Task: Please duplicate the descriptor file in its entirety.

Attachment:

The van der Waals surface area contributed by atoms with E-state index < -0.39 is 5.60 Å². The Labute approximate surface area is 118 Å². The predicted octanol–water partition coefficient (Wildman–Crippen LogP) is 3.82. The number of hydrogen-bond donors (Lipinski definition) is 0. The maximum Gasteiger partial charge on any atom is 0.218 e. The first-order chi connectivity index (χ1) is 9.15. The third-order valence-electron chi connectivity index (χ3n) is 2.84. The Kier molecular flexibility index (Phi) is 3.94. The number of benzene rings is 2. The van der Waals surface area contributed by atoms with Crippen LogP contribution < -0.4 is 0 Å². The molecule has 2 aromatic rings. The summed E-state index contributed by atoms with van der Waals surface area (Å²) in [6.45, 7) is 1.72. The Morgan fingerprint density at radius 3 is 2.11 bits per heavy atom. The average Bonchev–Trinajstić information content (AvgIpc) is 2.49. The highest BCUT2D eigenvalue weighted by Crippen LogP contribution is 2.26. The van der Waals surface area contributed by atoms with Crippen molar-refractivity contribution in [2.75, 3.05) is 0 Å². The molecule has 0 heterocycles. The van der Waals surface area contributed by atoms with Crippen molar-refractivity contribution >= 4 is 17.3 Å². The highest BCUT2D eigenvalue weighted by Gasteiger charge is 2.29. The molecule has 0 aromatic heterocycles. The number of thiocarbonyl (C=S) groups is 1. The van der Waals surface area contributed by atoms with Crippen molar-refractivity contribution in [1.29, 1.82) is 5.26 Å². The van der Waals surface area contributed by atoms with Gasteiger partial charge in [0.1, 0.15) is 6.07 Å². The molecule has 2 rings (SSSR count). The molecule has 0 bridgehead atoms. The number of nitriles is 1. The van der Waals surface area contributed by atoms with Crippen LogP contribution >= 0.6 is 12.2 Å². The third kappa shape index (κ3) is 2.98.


The van der Waals surface area contributed by atoms with E-state index < -0.39 is 5.60 Å². The Labute approximate surface area is 118 Å². The predicted octanol–water partition coefficient (Wildman–Crippen LogP) is 3.82. The number of hydrogen-bond donors (Lipinski definition) is 0. The maximum Gasteiger partial charge on any atom is 0.218 e. The first-order chi connectivity index (χ1) is 9.15. The third-order valence-electron chi connectivity index (χ3n) is 2.84. The Kier molecular flexibility index (Phi) is 3.94. The number of benzene rings is 2. The van der Waals surface area contributed by atoms with Crippen LogP contribution < -0.4 is 0 Å². The molecule has 2 aromatic rings. The summed E-state index contributed by atoms with van der Waals surface area (Å²) in [6.45, 7) is 1.72. The Morgan fingerprint density at radius 3 is 2.11 bits per heavy atom. The average Bonchev–Trinajstić information content (AvgIpc) is 2.49. The highest BCUT2D eigenvalue weighted by Crippen LogP contribution is 2.26. The van der Waals surface area contributed by atoms with Crippen molar-refractivity contribution in [2.75, 3.05) is 0 Å². The molecule has 0 heterocycles. The van der Waals surface area contributed by atoms with Crippen molar-refractivity contribution >= 4 is 17.3 Å². The highest BCUT2D eigenvalue weighted by Gasteiger charge is 2.29. The molecule has 0 aromatic heterocycles. The number of thiocarbonyl (C=S) groups is 1. The van der Waals surface area contributed by atoms with Crippen molar-refractivity contribution in [1.29, 1.82) is 5.26 Å². The van der Waals surface area contributed by atoms with Gasteiger partial charge in [0.1, 0.15) is 6.07 Å². The molecule has 2 rings (SSSR count). The molecule has 0 bridgehead atoms. The number of nitriles is 1. The van der Waals surface area contributed by atoms with Crippen LogP contribution >= 0.6 is 12.2 Å². The third kappa shape index (κ3) is 2.98.